10 I have seen the God-given task with which the sons of men are to be occupied. 11 He has made everything beautiful in its time. Also He has put eternity in their hearts, except that no one can find out the work that God does from beginning to end.
12 I know that nothing is better for them than to rejoice, and to do good in their lives, 13 and also that every man should eat and drink and enjoy the good of all his labor—it is the gift of God.
14 I know that whatever God does,
It shall be forever.
Nothing can be added to it,
And nothing taken from it.
God does it, that men should fear before Him.
15 That which is has already been,
And what is to be has already been;
And God requires an account of what is past. (Eccl. 3:1-15)
We are born into time…we die into eternity. Our natural existence is, therefore, temporal whereas our soul’s existence is eternal. The former we can understand, at least to a degree, but the latter remains unfathomable and this by divine decree (v 10). The immediacy of temporality occupies our attention while for many eternity remains on the periphery of consciousness. Because of its immediacy to experience, temporal existence deceives people into thinking time is all there is, its cessation the end of experience, and thus the end of existence. There is nothing beyond the grave except, well nothing. If time ends with death, then any meaning attached to temporality ends as well. Therefore, ultimately, existence is meaningless.
The immediacy and deceptiveness of time lies behind the incessant drive for immediate the self-gratification and narcissism that defines our present culture. Unfortunately, these viruses have infected many of God’s people, their leaders and their churches. The old adage that we cannot become too heavenly (i.e. eternally) minded lest we become of no earthly good is just plain foolishness and a subtle invitation to be more earthly than spiritual. The fact is that without an eternal perspective all we can be is earthly-minded which won’t, and can’t, help anyone; we are just as blind as those we think we’re leading to the light.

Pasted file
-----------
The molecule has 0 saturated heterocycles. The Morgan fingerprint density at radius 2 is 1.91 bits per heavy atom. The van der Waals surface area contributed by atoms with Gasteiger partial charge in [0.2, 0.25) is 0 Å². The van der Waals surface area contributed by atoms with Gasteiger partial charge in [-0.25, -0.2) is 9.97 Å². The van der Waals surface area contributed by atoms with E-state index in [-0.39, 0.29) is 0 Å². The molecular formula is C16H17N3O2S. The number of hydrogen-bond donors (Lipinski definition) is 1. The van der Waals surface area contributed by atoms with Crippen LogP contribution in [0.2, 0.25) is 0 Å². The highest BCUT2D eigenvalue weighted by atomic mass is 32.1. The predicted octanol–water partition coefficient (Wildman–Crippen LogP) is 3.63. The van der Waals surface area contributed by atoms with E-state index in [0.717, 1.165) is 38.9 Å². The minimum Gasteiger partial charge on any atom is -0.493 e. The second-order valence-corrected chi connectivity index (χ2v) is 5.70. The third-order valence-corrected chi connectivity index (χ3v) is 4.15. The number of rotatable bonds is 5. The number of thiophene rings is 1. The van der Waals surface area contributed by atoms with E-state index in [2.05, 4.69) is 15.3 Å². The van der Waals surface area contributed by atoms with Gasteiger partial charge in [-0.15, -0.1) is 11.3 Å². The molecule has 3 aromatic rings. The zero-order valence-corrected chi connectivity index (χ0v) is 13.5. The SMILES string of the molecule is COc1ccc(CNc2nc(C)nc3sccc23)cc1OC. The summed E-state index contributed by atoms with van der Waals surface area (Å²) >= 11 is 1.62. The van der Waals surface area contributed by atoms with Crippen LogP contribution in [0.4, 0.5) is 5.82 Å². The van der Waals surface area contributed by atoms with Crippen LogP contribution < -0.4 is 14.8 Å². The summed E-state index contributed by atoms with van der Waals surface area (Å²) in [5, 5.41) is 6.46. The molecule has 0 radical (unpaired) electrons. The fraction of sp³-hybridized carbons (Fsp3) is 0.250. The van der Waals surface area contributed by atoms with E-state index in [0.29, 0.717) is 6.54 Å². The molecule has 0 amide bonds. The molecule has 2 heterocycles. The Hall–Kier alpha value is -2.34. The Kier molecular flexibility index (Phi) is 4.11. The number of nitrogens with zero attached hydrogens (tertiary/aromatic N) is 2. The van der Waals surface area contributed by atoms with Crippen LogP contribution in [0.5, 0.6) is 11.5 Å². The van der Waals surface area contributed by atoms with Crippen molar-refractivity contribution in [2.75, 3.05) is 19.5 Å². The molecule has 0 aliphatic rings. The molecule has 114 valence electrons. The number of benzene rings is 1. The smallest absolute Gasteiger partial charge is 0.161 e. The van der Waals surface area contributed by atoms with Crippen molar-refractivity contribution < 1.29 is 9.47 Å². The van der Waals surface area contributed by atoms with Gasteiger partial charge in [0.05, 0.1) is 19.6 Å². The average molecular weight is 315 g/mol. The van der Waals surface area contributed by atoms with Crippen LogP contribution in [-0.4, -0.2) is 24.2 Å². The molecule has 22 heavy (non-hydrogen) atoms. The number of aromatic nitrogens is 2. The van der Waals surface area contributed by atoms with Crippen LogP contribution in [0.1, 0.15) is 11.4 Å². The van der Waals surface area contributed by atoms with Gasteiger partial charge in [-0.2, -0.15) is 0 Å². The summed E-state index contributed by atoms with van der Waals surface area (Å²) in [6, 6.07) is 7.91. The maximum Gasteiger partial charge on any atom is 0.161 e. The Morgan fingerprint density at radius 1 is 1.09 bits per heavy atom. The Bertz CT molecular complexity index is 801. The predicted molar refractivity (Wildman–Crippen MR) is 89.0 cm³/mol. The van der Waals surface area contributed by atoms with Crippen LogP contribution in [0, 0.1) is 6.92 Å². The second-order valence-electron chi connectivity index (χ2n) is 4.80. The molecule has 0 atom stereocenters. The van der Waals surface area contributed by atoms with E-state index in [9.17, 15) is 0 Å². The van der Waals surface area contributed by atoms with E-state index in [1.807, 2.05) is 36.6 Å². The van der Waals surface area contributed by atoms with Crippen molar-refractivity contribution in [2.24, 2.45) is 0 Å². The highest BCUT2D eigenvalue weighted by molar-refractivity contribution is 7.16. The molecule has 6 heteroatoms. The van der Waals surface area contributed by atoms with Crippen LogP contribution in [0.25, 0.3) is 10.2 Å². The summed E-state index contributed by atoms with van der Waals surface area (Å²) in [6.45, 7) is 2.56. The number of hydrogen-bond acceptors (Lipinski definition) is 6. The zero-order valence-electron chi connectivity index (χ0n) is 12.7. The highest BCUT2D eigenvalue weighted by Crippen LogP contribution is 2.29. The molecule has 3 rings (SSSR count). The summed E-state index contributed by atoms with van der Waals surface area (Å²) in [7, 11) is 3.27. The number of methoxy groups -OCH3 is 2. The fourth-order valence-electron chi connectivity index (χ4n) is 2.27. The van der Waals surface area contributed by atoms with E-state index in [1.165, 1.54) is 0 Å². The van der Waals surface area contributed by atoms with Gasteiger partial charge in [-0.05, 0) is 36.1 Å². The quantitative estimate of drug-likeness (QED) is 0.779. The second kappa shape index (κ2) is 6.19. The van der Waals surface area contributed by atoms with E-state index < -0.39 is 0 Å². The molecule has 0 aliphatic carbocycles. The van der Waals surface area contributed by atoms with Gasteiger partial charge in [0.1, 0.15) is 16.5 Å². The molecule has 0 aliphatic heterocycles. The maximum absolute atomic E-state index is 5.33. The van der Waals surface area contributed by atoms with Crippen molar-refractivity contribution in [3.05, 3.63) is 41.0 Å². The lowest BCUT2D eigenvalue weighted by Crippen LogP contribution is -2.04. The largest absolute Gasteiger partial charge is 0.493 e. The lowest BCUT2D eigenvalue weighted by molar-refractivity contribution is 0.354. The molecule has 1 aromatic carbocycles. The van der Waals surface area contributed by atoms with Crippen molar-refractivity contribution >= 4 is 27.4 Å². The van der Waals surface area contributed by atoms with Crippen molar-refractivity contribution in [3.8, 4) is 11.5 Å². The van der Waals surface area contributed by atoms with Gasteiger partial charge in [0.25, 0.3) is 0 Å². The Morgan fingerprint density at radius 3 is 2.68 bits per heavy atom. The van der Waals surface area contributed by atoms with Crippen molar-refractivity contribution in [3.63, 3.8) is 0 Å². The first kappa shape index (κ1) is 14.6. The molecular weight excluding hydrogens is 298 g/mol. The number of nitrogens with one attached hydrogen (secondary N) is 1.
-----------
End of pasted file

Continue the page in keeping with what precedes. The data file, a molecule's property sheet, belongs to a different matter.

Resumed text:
Multitudes of believers, both Jews and Gentiles, have learned, and continue to learn, that time is understood only by the embracing of eternity. Every one, the Preacher says, has ‘eternity’ in their hearts just as everyone possesses a soul, no matter what atheistic materialists say. However, it is the believer alone that knows this to be true. In other words, any meaning our lives have now is such because we have eternity in view. All else is merely vanity.
It has been observed by many that what we do now has eternal ramifications. It is like throwing a rock into a pond; the action (throwing the rock) sets off effects (ripples of water) that produce effects (usually unforeseen) far beyond the initial splash. Should we go about willy nilly doing this and that without regard for eternity, our actions will amount to little more than the vanity of which the Preacher speaks, the size of the splashing nor its effects any gauge of its value or meaning to eternity.